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Laboratory and field studies were conducted during 1988-1990 to investigate Cornstock mealybug, Pseudococcus Cornstocki (Kuwana), infestations in pears (Pyrus cummunis L.) grown for processing in New York. The incidence and size of external infestations were reduced on pears that were put through various baths and dry brushing treatments, but not sufficiently to alleviate the nuisance posed by the insects to food handlers. In pear purees, insect fragment contaminants were found at rates directly related to the proportion of infested fruits used in the process. Contact toxicity of selected insecticides was assayed in the laboratory for mealybugs infesting the calyx of mature fruits. Chlorpyrifos, methomyl, carbaryl, and microencapsulated methyl parathion caused the greatest mortality; azinphosmethyl, phosmet, esfenvalerate, and endosulfan were no more effective than distilled water. Two generations of mealybugs develop per year in New York pear orchards; peak crawler emergence occurred at the petal fall stage and again in mid-July to early August. Crawlers emerge from egg masses laid under bark scales in the trees and predominate on green tissue and in the calyx of fruits. Acceptable control can be attained with one or two sprays of methyl parathion, diazinon, or methomyl, timed to coincide with each generation of crawlers; double-sided tape traps on the scaffold branches are the reCommended monitoring tactic for the timing of sprays. Heavily infested orchards with no history of mealybug control measures may initially require a total of three or four applications, but this number can be reduced in subsequent years.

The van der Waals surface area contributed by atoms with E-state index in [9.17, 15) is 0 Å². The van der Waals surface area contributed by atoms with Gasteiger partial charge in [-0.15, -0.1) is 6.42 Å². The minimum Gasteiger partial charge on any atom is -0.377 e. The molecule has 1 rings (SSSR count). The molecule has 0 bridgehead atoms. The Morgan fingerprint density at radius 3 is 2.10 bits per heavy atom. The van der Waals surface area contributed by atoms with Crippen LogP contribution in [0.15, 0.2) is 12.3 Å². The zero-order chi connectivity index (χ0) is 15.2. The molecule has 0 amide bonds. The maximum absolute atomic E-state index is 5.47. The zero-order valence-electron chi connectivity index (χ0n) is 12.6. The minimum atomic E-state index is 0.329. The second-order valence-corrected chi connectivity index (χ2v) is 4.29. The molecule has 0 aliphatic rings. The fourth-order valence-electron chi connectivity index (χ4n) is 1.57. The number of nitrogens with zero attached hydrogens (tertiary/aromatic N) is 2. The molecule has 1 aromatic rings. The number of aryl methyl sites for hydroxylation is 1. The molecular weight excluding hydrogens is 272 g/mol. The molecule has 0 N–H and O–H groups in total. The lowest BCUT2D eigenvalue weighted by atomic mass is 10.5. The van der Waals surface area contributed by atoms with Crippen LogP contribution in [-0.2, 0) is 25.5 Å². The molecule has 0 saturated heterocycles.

Document Type: Research Article
Publication date: February 1, 1992
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Journal of Economic Entomology is published bimonthly in February, April, June, August, October, and December. The journal publishes articles on the economic significance of insects and is divided into the following sections: apiculture & social insects; arthropods in relation to plant disease; forum; insecticide resistance and resistance management; ecotoxicology; biological and microbial control; ecology and behavior; sampling and biostatistics; household and structural insects; medical entomology; molecular entomology; veterinary entomology; forest entomology; horticultural entomology; field and forage crops, and small grains; stored-product; commodity treatment and quarantine entomology; and plant resistance. In addition to research papers, Journal of Economic Entomology publishes Letters to the Editor, interpretive articles in a Forum section, Short Communications, Rapid Communications, and Book Reviews.